We also notice the power of story in our culture. Whoever has the dominant voice defines its terms and agendas. The sad result is that we honour those loud voices, while the stories of others are forgotten. Our fragmented overview, for example, of the Aboriginal culture is a result of listening to the dominant voice of media and questionable history books, whilst neglecting the Dreamtime stories that are the oral textbooks of Australia’s First Peoples.

Truth be told, if we really faced our own shadows we would discover the horrible truth: that in many ways we are all colonisers of other people’s stories. We all want to overlay and control the narrative of the other person’s life according to our own ideas. If you don’t believe me, you should have sat in my office many years ago as I listened to the countless, tearful accounts of young people whose parents refused to listen or acknowledge their dreams for their future, rather forcing them into their own (parent’s) chosen career path. Or just observe the current rush of religious leaders ‘making a stand’ against Marriage Equality and telling their congregation how to vote, whilst failing to listen to the hopes and dreams and stories of so many LGBTIQ people who sit right under their noses. We all like to tell others how to play a certain character in the grand narrative that runs around our heads.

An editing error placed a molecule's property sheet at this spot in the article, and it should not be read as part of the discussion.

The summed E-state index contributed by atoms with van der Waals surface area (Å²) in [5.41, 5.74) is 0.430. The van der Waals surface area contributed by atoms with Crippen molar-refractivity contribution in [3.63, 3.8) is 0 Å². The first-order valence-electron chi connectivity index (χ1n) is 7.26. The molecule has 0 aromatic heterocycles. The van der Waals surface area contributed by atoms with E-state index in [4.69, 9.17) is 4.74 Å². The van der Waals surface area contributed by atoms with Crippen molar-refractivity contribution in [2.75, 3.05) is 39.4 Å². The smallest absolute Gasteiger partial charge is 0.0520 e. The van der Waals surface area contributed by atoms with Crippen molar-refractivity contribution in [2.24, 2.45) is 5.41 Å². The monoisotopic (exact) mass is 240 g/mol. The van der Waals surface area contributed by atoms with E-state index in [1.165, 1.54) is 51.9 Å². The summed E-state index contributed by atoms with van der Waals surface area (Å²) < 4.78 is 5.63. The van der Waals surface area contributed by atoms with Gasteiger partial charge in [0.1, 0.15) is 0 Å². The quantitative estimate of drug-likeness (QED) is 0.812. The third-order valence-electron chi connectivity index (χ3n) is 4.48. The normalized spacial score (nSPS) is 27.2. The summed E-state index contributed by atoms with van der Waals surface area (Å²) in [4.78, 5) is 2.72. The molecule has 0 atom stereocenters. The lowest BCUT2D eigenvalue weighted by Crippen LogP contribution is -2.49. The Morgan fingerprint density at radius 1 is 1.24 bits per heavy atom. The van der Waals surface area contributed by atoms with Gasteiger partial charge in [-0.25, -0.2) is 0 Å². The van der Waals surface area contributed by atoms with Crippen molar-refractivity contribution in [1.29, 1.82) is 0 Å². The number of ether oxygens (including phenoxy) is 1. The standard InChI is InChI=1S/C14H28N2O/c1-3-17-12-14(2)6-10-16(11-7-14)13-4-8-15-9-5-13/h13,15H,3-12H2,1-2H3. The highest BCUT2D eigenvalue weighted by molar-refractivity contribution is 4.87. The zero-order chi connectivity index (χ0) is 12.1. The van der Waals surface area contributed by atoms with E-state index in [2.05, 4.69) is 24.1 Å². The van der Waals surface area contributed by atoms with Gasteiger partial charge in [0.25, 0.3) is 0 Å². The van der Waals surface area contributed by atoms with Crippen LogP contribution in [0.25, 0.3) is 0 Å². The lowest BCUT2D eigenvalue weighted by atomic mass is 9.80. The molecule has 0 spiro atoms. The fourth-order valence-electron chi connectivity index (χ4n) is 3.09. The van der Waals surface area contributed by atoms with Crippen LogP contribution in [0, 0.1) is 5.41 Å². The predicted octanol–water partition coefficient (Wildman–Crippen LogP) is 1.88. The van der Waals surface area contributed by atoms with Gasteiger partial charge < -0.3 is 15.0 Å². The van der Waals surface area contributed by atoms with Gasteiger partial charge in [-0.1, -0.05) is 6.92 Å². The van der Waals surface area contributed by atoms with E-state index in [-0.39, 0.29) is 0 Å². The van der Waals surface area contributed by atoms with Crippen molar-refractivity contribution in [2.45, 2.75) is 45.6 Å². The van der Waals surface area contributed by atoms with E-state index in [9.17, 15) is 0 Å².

Listening is difficult. To truly listen we need to, first of all, acknowledge our shortcoming as a listener: our inattentiveness, our need for control, our easily offended minds when someone strays from our ideals, etc. Listening says to the other person that you honour them enough to hold their story without interjecting or changing it. To truly listen is to realise that for that moment of time this vulnerable human being, who is confiding in you, pleads with you to be a safe space. Listening without judgement, without the need for dumb cliches, resisting all temptations to change the person who is telling the story, takes time and discipline. If we all learned to listen we would live in a different world.

So, friend, perhaps it’s time to learn to listen – to those around you, to the ‘other’, and perhaps the most ignored voice of all: your own heart.

“Stories can conquer fear, you know. They can make the heart bigger.”
– Ben Okri –

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A Letter to My Heart

 “The best and most beautiful things in the world cannot be seen or even touched – they must be felt with the heart.” – Helen Keller